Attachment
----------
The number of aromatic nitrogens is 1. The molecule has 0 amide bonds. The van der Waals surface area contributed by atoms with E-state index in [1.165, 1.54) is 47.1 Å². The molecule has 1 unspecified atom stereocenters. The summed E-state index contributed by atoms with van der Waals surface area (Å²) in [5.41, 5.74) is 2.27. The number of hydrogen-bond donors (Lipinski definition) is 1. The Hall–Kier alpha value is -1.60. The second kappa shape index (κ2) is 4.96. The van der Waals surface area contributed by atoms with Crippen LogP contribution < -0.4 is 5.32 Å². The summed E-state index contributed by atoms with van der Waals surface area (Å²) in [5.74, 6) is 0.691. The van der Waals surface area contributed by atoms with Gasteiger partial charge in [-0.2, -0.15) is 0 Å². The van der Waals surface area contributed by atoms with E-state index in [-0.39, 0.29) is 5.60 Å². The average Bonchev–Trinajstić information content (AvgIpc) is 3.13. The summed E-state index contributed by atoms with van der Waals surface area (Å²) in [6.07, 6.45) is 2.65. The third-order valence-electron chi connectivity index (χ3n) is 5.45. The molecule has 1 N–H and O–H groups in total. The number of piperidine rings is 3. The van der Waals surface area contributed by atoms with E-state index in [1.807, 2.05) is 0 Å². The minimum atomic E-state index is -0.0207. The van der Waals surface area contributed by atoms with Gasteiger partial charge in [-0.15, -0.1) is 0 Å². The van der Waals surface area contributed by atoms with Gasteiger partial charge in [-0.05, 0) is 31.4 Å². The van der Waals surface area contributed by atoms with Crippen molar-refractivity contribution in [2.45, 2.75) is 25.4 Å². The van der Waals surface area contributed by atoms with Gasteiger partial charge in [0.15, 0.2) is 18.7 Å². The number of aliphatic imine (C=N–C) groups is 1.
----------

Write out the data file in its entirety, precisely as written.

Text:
The number of aromatic nitrogens is 1. The molecule has 0 amide bonds. The van der Waals surface area contributed by atoms with E-state index in [1.165, 1.54) is 47.1 Å². The molecule has 1 unspecified atom stereocenters. The summed E-state index contributed by atoms with van der Waals surface area (Å²) in [5.41, 5.74) is 2.27. The number of hydrogen-bond donors (Lipinski definition) is 1. The Hall–Kier alpha value is -1.60. The second kappa shape index (κ2) is 4.96. The van der Waals surface area contributed by atoms with Crippen LogP contribution < -0.4 is 5.32 Å². The summed E-state index contributed by atoms with van der Waals surface area (Å²) in [5.74, 6) is 0.691. The van der Waals surface area contributed by atoms with Gasteiger partial charge in [-0.2, -0.15) is 0 Å². The van der Waals surface area contributed by atoms with E-state index in [-0.39, 0.29) is 5.60 Å². The average Bonchev–Trinajstić information content (AvgIpc) is 3.13. The summed E-state index contributed by atoms with van der Waals surface area (Å²) in [6.07, 6.45) is 2.65. The third-order valence-electron chi connectivity index (χ3n) is 5.45. The molecule has 1 N–H and O–H groups in total. The number of piperidine rings is 3. The van der Waals surface area contributed by atoms with E-state index in [1.807, 2.05) is 0 Å². The minimum atomic E-state index is -0.0207. The van der Waals surface area contributed by atoms with Gasteiger partial charge in [-0.15, -0.1) is 0 Å². The van der Waals surface area contributed by atoms with Gasteiger partial charge in [-0.05, 0) is 31.4 Å². The van der Waals surface area contributed by atoms with Crippen molar-refractivity contribution in [2.45, 2.75) is 25.4 Å². The van der Waals surface area contributed by atoms with Gasteiger partial charge in [0.15, 0.2) is 18.7 Å². The number of aliphatic imine (C=N–C) groups is 1.